The Linguistics Department's primary areas of interest lie strongly in grammatical theory, which can be broken down roughly into syntax, phonology, and semantics. Individual faculty members also specialize in phonetics, sociolinguistics, computational linguistics, and second language acquisition theory. Other faculty interests include research into the history of linguistics as an academic discipline, mathematical linguistics, and language typology.
Languages of faculty research include Spanish, French, Korean, Japanese, Greek, Jamaican Creole, Arabic, Siswati, Sandawe, Cherokee, Swahili, Slavic languages, Austronesian languages of Taiwan, the Athabaskan languages, and Sahaptin. Information is also available about the interests of individual faculty members.
Our primary areas of research interest are described below, in alphabetical order.
The department is currently building up a program in computational linguistics. Current areas of interest include grammar engineering, building computational tools for the documentation of underdescribed languages, and Natural Language Processing in general. UW linguistics students also have opportunities to work with faculty in EE, CS and the Information School on research in machine translation, speech recognition, and biomedical informatics, among others.
Language acquisition researchers at UW Linguistics investigate how children acquire linguistic structures of their native language(s). We aim to shed light on a) how language experience, learning biases and cognitive maturation interact in the course of grammatical development, and b) how children learn to use their knowledge in real-time comprehension and production. To this end, we investigate children's linguistic knowledge as well as use of that knowledge through a variety of behavioral tasks and eye-tracking technique, as well as cross-linguistic comparisons.
We are interested in a broad range of theoretical and practical issues in articulatory and acoustic phonetics. Some issues include speech perception and spoken word processing, gestural timing, and the role of phonetic explanation in phonological theory. Other phonetic research include acoustic and articulatory description of spoken language.
The Department's phonologists concern themselves with aspects of modern generative phonology. Of primary interest is the phonology-morphology interface as characterized by prosodic morphology and lexical phonology, as well as the phonology-syntax interface and theories of phonological change over time. Faculty interests also include research in metrical phonology, feature geometry, and the phonetics-phonology interface.
Faculty members research the cognitive mechanisms underlying the acquisition of second language. Questions taken on include whether second language acquisition parallels first in crucial ways, and the extent to which it is governed by principles of universal grammar.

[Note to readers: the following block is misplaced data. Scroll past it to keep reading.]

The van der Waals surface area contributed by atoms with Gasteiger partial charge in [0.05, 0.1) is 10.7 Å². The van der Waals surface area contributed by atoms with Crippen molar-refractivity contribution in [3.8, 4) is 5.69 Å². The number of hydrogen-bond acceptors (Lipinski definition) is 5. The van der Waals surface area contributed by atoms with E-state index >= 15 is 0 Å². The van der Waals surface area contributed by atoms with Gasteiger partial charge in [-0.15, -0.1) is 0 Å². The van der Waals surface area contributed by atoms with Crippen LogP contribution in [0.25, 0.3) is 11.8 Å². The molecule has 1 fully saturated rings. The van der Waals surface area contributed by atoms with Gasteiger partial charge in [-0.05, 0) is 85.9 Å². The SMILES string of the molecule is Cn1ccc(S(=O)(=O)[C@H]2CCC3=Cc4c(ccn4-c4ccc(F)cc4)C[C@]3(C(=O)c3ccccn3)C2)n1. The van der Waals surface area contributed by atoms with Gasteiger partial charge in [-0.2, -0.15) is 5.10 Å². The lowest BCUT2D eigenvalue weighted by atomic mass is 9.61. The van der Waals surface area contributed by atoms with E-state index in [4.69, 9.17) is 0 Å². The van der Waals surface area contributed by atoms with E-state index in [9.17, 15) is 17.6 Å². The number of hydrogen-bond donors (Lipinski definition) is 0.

We are mainly concerned with formal semantics, which analyzes the semantics of natural language in terms of mathematical concepts such as set and function. Also of interest are such topics as the relation between syntax and semantics, the semantics of non-European languages, and the relation between formal semantics and so-called lexical semantics.
Language comprehension and production is often fast, accurate and effortless, despite the fact that it requires listeners and speakers to assign rich linguistic representations in a few hundred milliseconds. Psycholinguists at UW Linguistics investigate how language processing mechanisms compute rich syntactic representations in real-time comprehension, and how this process is supported by cognitive mechanisms such as working memory and executive function. One unique feature of the UW sentence processing group is the emphasis on the developmental approach: developmental changes in sentence processing could reveal core properties of adult sentence processing mechanisms that may not be readily observable in adults' efficient processing systems.
We are interested in a broad range of issues pertaining to language in society, particularly social variation in the grammars and lexicons of languages and dialects. Faculty also study nonstandard language, diglossia, pidgins and creoles, and gender differences in speech.
Several faculty members in the Department work in the area of syntactic theory. All such research takes place within the generative tradition, which, broadly characterized, sees grammars as formal cognitive systems. In addition to syntax per se, UW linguists have made many contributions to the understanding of the interface between syntax and other levels of grammar, in particular phonology, morphology, semantics, and discourse.
Explore departmental research projects by field of interest.